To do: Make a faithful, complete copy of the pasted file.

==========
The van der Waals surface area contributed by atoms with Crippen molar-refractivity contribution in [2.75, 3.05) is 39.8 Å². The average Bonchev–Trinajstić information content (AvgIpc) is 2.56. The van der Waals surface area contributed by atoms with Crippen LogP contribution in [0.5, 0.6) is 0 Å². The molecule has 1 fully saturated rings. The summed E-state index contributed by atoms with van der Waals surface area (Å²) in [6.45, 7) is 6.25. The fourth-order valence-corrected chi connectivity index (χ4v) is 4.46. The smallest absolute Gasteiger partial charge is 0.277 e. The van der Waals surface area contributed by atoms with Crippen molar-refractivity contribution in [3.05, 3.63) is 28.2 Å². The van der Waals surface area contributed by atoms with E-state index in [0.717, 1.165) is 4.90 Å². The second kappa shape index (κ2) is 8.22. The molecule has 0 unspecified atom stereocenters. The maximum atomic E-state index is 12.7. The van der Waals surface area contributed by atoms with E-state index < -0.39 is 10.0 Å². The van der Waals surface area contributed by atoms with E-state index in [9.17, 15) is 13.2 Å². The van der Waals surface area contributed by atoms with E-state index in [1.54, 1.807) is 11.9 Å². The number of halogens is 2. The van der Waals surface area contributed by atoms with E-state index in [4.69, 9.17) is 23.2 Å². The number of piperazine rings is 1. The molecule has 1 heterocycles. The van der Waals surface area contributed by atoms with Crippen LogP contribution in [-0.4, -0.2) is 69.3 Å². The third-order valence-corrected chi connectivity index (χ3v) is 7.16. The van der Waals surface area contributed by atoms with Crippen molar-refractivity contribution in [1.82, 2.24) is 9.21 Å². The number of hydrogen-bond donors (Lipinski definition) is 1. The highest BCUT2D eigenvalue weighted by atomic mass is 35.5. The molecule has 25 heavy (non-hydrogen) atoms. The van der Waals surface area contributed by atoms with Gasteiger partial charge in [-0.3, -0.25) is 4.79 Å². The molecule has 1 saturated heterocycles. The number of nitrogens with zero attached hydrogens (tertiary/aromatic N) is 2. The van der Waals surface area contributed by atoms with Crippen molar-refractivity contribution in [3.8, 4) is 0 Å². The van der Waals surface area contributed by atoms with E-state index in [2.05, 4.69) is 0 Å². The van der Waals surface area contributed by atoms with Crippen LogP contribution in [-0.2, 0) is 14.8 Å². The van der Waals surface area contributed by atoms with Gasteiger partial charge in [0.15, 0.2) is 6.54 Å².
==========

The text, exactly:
The van der Waals surface area contributed by atoms with Crippen molar-refractivity contribution in [2.75, 3.05) is 39.8 Å². The average Bonchev–Trinajstić information content (AvgIpc) is 2.56. The van der Waals surface area contributed by atoms with Crippen LogP contribution in [0.5, 0.6) is 0 Å². The molecule has 1 fully saturated rings. The summed E-state index contributed by atoms with van der Waals surface area (Å²) in [6.45, 7) is 6.25. The fourth-order valence-corrected chi connectivity index (χ4v) is 4.46. The smallest absolute Gasteiger partial charge is 0.277 e. The van der Waals surface area contributed by atoms with Crippen molar-refractivity contribution in [3.05, 3.63) is 28.2 Å². The van der Waals surface area contributed by atoms with E-state index in [0.717, 1.165) is 4.90 Å². The second kappa shape index (κ2) is 8.22. The molecule has 0 unspecified atom stereocenters. The maximum atomic E-state index is 12.7. The van der Waals surface area contributed by atoms with E-state index < -0.39 is 10.0 Å². The van der Waals surface area contributed by atoms with E-state index in [9.17, 15) is 13.2 Å². The van der Waals surface area contributed by atoms with E-state index in [1.54, 1.807) is 11.9 Å². The number of halogens is 2. The van der Waals surface area contributed by atoms with E-state index in [4.69, 9.17) is 23.2 Å². The number of piperazine rings is 1. The molecule has 1 heterocycles. The van der Waals surface area contributed by atoms with Crippen LogP contribution in [-0.4, -0.2) is 69.3 Å². The third-order valence-corrected chi connectivity index (χ3v) is 7.16. The van der Waals surface area contributed by atoms with Crippen molar-refractivity contribution in [1.82, 2.24) is 9.21 Å². The number of hydrogen-bond donors (Lipinski definition) is 1. The highest BCUT2D eigenvalue weighted by atomic mass is 35.5. The molecule has 25 heavy (non-hydrogen) atoms. The van der Waals surface area contributed by atoms with Gasteiger partial charge in [-0.3, -0.25) is 4.79 Å². The molecule has 1 saturated heterocycles. The number of nitrogens with zero attached hydrogens (tertiary/aromatic N) is 2. The van der Waals surface area contributed by atoms with Crippen molar-refractivity contribution in [3.8, 4) is 0 Å². The van der Waals surface area contributed by atoms with E-state index in [2.05, 4.69) is 0 Å². The van der Waals surface area contributed by atoms with Crippen LogP contribution in [-0.2, 0) is 14.8 Å². The van der Waals surface area contributed by atoms with Gasteiger partial charge in [0.15, 0.2) is 6.54 Å².